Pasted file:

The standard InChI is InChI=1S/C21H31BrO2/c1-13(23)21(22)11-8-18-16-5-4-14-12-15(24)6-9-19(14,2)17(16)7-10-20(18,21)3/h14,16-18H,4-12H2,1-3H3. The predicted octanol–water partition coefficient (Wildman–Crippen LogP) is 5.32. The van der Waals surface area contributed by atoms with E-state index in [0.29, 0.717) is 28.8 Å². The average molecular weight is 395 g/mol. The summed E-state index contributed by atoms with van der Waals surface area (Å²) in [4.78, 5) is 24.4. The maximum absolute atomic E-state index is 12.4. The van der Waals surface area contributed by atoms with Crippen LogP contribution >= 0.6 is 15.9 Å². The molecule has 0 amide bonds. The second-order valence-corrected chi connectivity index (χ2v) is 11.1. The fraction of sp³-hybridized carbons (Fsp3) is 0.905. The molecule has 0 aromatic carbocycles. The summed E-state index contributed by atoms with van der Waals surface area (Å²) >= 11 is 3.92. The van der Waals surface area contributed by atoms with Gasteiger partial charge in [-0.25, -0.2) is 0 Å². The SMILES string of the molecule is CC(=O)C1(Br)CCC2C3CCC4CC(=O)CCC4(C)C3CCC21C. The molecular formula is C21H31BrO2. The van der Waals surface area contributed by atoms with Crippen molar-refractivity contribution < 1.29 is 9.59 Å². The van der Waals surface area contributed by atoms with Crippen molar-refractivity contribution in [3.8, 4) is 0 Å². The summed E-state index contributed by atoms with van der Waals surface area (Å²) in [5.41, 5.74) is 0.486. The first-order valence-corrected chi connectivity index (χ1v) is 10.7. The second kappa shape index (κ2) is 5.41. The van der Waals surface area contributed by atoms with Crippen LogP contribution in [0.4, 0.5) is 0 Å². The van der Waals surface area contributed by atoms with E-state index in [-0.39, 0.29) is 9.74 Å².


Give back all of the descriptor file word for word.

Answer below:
The standard InChI is InChI=1S/C21H31BrO2/c1-13(23)21(22)11-8-18-16-5-4-14-12-15(24)6-9-19(14,2)17(16)7-10-20(18,21)3/h14,16-18H,4-12H2,1-3H3. The predicted octanol–water partition coefficient (Wildman–Crippen LogP) is 5.32. The van der Waals surface area contributed by atoms with E-state index in [0.29, 0.717) is 28.8 Å². The average molecular weight is 395 g/mol. The summed E-state index contributed by atoms with van der Waals surface area (Å²) in [4.78, 5) is 24.4. The maximum absolute atomic E-state index is 12.4. The van der Waals surface area contributed by atoms with Crippen LogP contribution >= 0.6 is 15.9 Å². The molecule has 0 amide bonds. The second-order valence-corrected chi connectivity index (χ2v) is 11.1. The fraction of sp³-hybridized carbons (Fsp3) is 0.905. The molecule has 0 aromatic carbocycles. The summed E-state index contributed by atoms with van der Waals surface area (Å²) >= 11 is 3.92. The van der Waals surface area contributed by atoms with Gasteiger partial charge in [-0.25, -0.2) is 0 Å². The SMILES string of the molecule is CC(=O)C1(Br)CCC2C3CCC4CC(=O)CCC4(C)C3CCC21C. The molecular formula is C21H31BrO2. The van der Waals surface area contributed by atoms with Crippen molar-refractivity contribution < 1.29 is 9.59 Å². The van der Waals surface area contributed by atoms with Crippen molar-refractivity contribution in [3.8, 4) is 0 Å². The summed E-state index contributed by atoms with van der Waals surface area (Å²) in [5.41, 5.74) is 0.486. The first-order valence-corrected chi connectivity index (χ1v) is 10.7. The second kappa shape index (κ2) is 5.41. The van der Waals surface area contributed by atoms with Crippen LogP contribution in [0.4, 0.5) is 0 Å². The van der Waals surface area contributed by atoms with E-state index in [-0.39, 0.29) is 9.74 Å².